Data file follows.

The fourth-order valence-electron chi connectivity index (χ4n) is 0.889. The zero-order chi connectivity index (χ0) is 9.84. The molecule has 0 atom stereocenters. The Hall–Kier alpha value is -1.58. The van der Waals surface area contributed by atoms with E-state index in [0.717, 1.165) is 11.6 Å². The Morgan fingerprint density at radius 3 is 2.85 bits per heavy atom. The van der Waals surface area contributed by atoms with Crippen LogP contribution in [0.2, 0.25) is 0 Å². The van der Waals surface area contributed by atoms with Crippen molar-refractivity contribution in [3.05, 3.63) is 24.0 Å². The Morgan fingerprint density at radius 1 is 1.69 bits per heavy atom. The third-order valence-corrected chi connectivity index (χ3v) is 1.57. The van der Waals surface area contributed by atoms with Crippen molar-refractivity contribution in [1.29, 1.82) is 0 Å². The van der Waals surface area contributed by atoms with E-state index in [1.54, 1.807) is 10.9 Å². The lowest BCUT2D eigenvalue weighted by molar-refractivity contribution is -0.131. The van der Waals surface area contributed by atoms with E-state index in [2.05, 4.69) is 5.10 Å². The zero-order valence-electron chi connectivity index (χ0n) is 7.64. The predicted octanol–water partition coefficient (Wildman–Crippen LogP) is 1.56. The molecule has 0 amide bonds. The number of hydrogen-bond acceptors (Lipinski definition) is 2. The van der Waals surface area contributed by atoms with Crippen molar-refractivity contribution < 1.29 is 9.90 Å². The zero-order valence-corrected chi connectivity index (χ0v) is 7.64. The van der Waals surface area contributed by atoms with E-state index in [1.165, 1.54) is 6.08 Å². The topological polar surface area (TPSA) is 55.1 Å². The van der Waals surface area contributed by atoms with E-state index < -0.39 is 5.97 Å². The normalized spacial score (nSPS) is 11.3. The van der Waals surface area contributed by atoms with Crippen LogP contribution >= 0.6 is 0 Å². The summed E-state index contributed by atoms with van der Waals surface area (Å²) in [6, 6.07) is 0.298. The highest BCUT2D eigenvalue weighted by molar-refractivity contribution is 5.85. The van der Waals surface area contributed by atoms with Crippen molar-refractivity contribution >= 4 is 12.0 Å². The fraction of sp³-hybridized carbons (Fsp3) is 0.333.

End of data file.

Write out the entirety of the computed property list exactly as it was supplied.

The fourth-order valence-electron chi connectivity index (χ4n) is 0.889. The zero-order chi connectivity index (χ0) is 9.84. The molecule has 0 atom stereocenters. The Hall–Kier alpha value is -1.58. The van der Waals surface area contributed by atoms with E-state index in [0.717, 1.165) is 11.6 Å². The Morgan fingerprint density at radius 3 is 2.85 bits per heavy atom. The van der Waals surface area contributed by atoms with Crippen LogP contribution in [0.2, 0.25) is 0 Å². The van der Waals surface area contributed by atoms with Crippen molar-refractivity contribution in [3.05, 3.63) is 24.0 Å². The Morgan fingerprint density at radius 1 is 1.69 bits per heavy atom. The third-order valence-corrected chi connectivity index (χ3v) is 1.57. The van der Waals surface area contributed by atoms with Crippen molar-refractivity contribution in [1.29, 1.82) is 0 Å². The van der Waals surface area contributed by atoms with E-state index in [1.54, 1.807) is 10.9 Å². The lowest BCUT2D eigenvalue weighted by molar-refractivity contribution is -0.131. The van der Waals surface area contributed by atoms with E-state index in [2.05, 4.69) is 5.10 Å². The zero-order valence-electron chi connectivity index (χ0n) is 7.64. The predicted octanol–water partition coefficient (Wildman–Crippen LogP) is 1.56. The molecule has 0 amide bonds. The number of hydrogen-bond acceptors (Lipinski definition) is 2. The van der Waals surface area contributed by atoms with Crippen molar-refractivity contribution < 1.29 is 9.90 Å². The zero-order valence-corrected chi connectivity index (χ0v) is 7.64. The van der Waals surface area contributed by atoms with E-state index in [1.165, 1.54) is 6.08 Å². The topological polar surface area (TPSA) is 55.1 Å². The van der Waals surface area contributed by atoms with E-state index < -0.39 is 5.97 Å². The normalized spacial score (nSPS) is 11.3. The van der Waals surface area contributed by atoms with Crippen LogP contribution >= 0.6 is 0 Å². The summed E-state index contributed by atoms with van der Waals surface area (Å²) in [6, 6.07) is 0.298. The highest BCUT2D eigenvalue weighted by molar-refractivity contribution is 5.85. The van der Waals surface area contributed by atoms with Crippen molar-refractivity contribution >= 4 is 12.0 Å². The fraction of sp³-hybridized carbons (Fsp3) is 0.333.